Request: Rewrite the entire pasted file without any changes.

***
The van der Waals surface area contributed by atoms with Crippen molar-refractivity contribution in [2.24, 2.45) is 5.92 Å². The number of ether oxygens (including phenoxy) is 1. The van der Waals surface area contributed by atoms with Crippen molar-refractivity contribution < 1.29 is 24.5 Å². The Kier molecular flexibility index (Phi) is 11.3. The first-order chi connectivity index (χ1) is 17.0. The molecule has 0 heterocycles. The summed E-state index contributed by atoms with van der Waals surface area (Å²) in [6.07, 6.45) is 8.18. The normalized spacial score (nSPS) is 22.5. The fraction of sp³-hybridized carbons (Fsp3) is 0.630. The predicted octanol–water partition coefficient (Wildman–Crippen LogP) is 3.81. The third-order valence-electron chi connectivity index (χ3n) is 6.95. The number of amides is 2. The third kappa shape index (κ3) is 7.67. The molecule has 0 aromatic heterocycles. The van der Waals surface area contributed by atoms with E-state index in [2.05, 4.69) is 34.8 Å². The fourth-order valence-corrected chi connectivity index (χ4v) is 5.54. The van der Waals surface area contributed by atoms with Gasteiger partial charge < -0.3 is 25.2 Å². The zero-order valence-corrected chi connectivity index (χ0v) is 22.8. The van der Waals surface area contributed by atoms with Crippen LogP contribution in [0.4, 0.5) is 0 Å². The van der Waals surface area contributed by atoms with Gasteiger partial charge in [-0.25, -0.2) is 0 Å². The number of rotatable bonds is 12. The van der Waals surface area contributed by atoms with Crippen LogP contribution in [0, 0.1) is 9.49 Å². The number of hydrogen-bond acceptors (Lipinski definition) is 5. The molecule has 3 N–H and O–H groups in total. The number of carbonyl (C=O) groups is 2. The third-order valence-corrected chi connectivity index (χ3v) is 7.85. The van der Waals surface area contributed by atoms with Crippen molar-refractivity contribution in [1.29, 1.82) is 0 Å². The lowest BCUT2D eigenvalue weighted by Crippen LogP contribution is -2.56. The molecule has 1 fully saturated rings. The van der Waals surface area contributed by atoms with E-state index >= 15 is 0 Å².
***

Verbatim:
The van der Waals surface area contributed by atoms with Crippen molar-refractivity contribution in [2.24, 2.45) is 5.92 Å². The number of ether oxygens (including phenoxy) is 1. The van der Waals surface area contributed by atoms with Crippen molar-refractivity contribution < 1.29 is 24.5 Å². The Kier molecular flexibility index (Phi) is 11.3. The first-order chi connectivity index (χ1) is 17.0. The molecule has 0 heterocycles. The summed E-state index contributed by atoms with van der Waals surface area (Å²) in [6.07, 6.45) is 8.18. The normalized spacial score (nSPS) is 22.5. The fraction of sp³-hybridized carbons (Fsp3) is 0.630. The predicted octanol–water partition coefficient (Wildman–Crippen LogP) is 3.81. The third-order valence-electron chi connectivity index (χ3n) is 6.95. The number of amides is 2. The third kappa shape index (κ3) is 7.67. The molecule has 0 aromatic heterocycles. The van der Waals surface area contributed by atoms with E-state index in [2.05, 4.69) is 34.8 Å². The fourth-order valence-corrected chi connectivity index (χ4v) is 5.54. The van der Waals surface area contributed by atoms with Gasteiger partial charge < -0.3 is 25.2 Å². The zero-order valence-corrected chi connectivity index (χ0v) is 22.8. The van der Waals surface area contributed by atoms with Crippen LogP contribution in [0.4, 0.5) is 0 Å². The van der Waals surface area contributed by atoms with Gasteiger partial charge in [-0.25, -0.2) is 0 Å². The number of rotatable bonds is 12. The van der Waals surface area contributed by atoms with Crippen LogP contribution in [0, 0.1) is 9.49 Å². The number of hydrogen-bond acceptors (Lipinski definition) is 5. The molecule has 3 N–H and O–H groups in total. The number of carbonyl (C=O) groups is 2. The third-order valence-corrected chi connectivity index (χ3v) is 7.85. The van der Waals surface area contributed by atoms with Crippen molar-refractivity contribution in [1.29, 1.82) is 0 Å². The lowest BCUT2D eigenvalue weighted by Crippen LogP contribution is -2.56. The molecule has 1 fully saturated rings. The van der Waals surface area contributed by atoms with E-state index >= 15 is 0 Å².